What Lowry calls “the bourgeois” is America’s Jacksonian working and middle class.

    These “Crab Grass Conservatives” are the Walter Russel Mead’s Scot-Irish Jacksonians and the fully assimilated into Jacksonian mores ethnic Irish, Italian and East European Catholics.

    These folks and the “Ruling class” as defined by Angelo M. Codevilla have had a perminent parting of the ways.


    America’s Ruling Class — And the Perils of Revolution

    Codevilla feels the “outs” (he uses the term “country party”) need a third party to replace the GOP.

    The Tea Party’s success to date puts lie to that thought, but not being a specialist in electoral politics, he lacks the proper American historical background to see it.

    Be that as it may, his article shows an awareness that the country just doesn’t have the money to afford continued dominance by the existing elite, so he admits something has to give.

    He just doesn’t realize that what will give is his preconception that the “outs” have to totally take over the GOP to bring about the changes he knows are necessary.

    The Jacksonians beg to differ and live by the adage:

    “Needs must when the Devil drives.”

    If things can’t go on as before, they won’t.

    And, since Codevilla, the Jacksonians and pretty much everyone in America’s private sector feel the economic collapse of the United States, even in a mild form a la Weimar Germany, won’t happen on their watch, the existing elite will be overturned.

    I expect Codevilla will end up mealy-mouthing his definition of “control” of the GOP by the outs into something less total than what he says in this article.

    And he does not at all expect that there will be blood.

    I think that is a real possibility, for a number of reasons, and it would definitely change Codevilla’s definition of “total” if that happens.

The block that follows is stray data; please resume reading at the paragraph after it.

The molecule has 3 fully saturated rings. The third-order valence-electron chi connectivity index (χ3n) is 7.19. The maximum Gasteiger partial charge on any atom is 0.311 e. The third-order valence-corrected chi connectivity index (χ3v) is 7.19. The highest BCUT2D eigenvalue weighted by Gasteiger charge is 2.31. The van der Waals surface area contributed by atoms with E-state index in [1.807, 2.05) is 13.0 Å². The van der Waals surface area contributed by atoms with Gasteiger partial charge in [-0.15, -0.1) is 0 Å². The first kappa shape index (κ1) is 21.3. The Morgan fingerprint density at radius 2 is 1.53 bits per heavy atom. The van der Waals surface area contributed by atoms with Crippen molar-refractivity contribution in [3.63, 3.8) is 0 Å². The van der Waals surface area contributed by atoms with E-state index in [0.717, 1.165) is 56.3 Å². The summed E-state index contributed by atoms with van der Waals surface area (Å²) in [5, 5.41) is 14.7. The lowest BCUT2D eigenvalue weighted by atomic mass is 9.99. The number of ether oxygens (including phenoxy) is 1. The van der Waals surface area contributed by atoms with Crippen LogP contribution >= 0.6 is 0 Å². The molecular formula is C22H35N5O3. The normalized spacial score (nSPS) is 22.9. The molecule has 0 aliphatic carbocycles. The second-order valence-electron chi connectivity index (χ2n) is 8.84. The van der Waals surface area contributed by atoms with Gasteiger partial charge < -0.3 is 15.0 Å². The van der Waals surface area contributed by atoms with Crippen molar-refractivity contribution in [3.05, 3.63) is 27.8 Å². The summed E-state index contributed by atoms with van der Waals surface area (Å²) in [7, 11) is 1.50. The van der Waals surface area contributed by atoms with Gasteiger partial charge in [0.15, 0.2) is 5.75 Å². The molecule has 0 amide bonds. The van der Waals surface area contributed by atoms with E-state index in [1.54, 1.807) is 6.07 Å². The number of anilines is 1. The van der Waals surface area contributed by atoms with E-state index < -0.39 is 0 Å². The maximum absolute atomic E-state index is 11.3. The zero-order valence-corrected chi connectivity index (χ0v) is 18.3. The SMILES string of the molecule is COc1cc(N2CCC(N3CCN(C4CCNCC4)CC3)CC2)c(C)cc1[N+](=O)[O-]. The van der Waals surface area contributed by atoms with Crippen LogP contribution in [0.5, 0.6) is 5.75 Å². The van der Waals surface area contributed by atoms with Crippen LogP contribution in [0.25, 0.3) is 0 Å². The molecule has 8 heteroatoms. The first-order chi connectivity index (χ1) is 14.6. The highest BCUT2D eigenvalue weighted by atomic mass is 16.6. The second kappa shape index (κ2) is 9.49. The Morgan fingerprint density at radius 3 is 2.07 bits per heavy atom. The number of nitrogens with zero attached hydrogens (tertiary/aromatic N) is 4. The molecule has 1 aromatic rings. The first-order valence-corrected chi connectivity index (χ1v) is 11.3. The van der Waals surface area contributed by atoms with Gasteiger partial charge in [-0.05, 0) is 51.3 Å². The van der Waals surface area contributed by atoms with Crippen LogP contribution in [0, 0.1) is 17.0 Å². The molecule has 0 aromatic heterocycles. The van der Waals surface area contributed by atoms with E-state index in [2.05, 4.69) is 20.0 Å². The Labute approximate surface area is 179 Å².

The reason I think that way can be found in this article:

    The Crisis of American National Identity

    and this section in particular:

    By contrast, Jeffersonian Republicans, soon turned Jacksonian Democrats, preferred to dignify the creed by enmeshing it in a historical and progressive account of culture. They, too, were aware of the problem of Bonapartism, which had seized and destroyed French republicanism in its infancy; and in Andrew Jackson, of course, they had a kind of Bonaparte figure in American politics whom they were happy to exploit. But in their own populist manner they responded to the inherent dangers of Bonapartism by embracing a kind of theory of progress, influenced by Hegel though vastly more democratic than his, which recognized the People as the vehicle of the world-spirit and as the voice of God on earth. (You can find this in the essays and books of George Bancroft, the Jacksonian-era historian and advisor to Democratic presidents, as well as in popular editorials in the North American Review and elsewhere.) The people were always primary, in other words. Jackson and even the founders were their servants; every great man the representative of a great people. Here too the creed tended to merge into culture, though in this case into forward-looking popular culture.